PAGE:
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Gambling addiction (also known as ludomania) is a serious problem happening all around the world. It can affect players from all walks of life, regardless of any underlying addictive tendencies or mental health issues. On top of this, what might seem harmless one week can soon spiral out of control given the right external factors over the next few weeks, months, or even years – one of the main things is that addiction can be subtle, creeping in when it’s least expected. But, there are plenty of online resources and physical centers that help treat those suffering from gambling addiction and this is what we’ll be focusing on in today’s article.

Many of the charitable foundations, support groups, and related organizations listed below can advise on the next steps to take if you think you might have a problem. On top of this, many of the same support structures can help you if you suspect or have been told directly that someone close to you is struggling to cope with a gambling habit that has gone from being a fun pastime to something far more serious that is having very negative consequences on different areas of their life. With the help of these trained professionals, experts, and guidance counselors, you and/or a loved one can get all the support needed. Plus, the vast majority of these services are absolutely free to use at the time of need and can provide long-term help for those that need it.

So, let’s begin with the warning signs exhibited by gambling addicts. We’ll then go through a list of the different agencies covering various countries in North America, Europe, and further afield. We’ll round things off with a look at how you can help someone else…

The warning signs

On the surface, it can often be hard to spot gambling addiction in others, and we may even be in denial about it happening to ourselves. So, here’s a brief list of the most common traits shared by gambling addicts. Note that it could be one of these things or many in combination. However, studies have shown that one or more of these factors play a role when identifying addiction:

  • Borrowing money, selling possessions, or stealing
  • Putting gambling ahead of friends and/or family
  • Showing no interest in friends, family, or hobbies
  • Arguing with those around us about gambling
  • Wanting a better buzz by gambling more often
  • Chasing losses because of owing money
  • Playing too long or going well over budget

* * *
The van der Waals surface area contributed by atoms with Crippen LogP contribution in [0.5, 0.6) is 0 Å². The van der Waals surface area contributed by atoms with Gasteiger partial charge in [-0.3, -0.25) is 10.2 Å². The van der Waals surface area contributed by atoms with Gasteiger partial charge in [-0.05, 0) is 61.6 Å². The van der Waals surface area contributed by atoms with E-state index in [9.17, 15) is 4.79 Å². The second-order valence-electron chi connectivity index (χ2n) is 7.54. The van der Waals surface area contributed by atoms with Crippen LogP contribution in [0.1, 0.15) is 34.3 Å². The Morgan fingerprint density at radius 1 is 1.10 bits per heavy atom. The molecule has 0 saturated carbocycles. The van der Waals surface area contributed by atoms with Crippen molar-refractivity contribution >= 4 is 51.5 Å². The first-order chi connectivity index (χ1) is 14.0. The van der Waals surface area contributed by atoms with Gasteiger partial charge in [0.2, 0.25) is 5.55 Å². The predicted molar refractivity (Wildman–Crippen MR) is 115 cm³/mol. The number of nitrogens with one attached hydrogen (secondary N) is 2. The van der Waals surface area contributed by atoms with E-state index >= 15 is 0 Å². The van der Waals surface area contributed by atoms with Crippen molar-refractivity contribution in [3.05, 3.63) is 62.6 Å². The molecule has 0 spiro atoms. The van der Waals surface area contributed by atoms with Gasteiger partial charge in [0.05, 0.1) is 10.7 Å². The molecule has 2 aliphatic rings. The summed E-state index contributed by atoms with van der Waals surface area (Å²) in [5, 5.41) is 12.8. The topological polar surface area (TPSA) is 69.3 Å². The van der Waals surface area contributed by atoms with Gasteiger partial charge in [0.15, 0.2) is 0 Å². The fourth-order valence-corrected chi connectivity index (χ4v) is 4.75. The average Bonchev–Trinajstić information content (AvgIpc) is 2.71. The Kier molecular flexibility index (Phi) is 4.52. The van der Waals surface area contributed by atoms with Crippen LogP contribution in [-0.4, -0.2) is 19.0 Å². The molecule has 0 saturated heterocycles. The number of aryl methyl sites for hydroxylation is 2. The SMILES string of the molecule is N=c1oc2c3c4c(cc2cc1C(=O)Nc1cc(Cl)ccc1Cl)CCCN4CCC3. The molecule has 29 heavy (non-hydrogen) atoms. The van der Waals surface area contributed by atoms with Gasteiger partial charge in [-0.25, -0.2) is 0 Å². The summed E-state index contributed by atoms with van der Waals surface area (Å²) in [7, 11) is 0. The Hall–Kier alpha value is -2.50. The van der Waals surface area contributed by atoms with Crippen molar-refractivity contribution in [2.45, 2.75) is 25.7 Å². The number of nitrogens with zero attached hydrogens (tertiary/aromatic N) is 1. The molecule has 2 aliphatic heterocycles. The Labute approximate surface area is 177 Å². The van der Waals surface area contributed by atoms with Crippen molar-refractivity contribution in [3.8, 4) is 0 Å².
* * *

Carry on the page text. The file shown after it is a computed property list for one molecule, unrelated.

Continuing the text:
• Thinking or talking about gambling too much
  • Lying to others about your gambling habits
  • Finding it difficult to not play games regularly
  • Having anxiety, depression, guilt, or irritability

Get help for gambling problems

No matter where you live, there is always someone willing to help when either you or someone you know is experiencing problems. Here, we have exhaustively listed many of the best agencies and organizations in various countries around the world. The ones without a country code next to their name are more internationally focused and can be accessed by anyone.

Help supporting others

When it comes to lending a hand to someone who we suspect if suffering or else someone who has openly admitted to having problems, we would first and foremost advise that you contact one of the professional services listed above for expert guidance. On the ground level, however, there are a few pointers that can help make things go much smoother and prevent yourself from getting in over your head. So, the first piece of advice is that you cannot help someone else if you are not in a good headspace yourself. This can be extended to many areas of life, of course, but it is particularly important when helping someone who is acting out of character.

Related to the above point, you should in no way expect to be able to do everything yourself. In addition to the resources we have listed above, you will also require a few trusted friends or family members to give you emotional support when you need it. In fact, if a person requires more attention than normal, especially when first tackling the problems, you might need to divide the task of keeping an eye out for the person with someone else that you both trust.

Finally, we must point out that you should never give the person any money. After all, you will only be exacerbating the problem. Also, if the person experiences a relapse or gets angry with you, you should not confront them about it but only offer support in a calm and collected manner. Remember, gambling addiction is a disease of the mind and it is often something that they cannot stop, even if they want to. Compassion is always the best way to help them out!

Get help – conclusion

We hope this article has helped you understand the enormous amount of free resources available to those with gambling problems. Stay strong and we hope things turn around.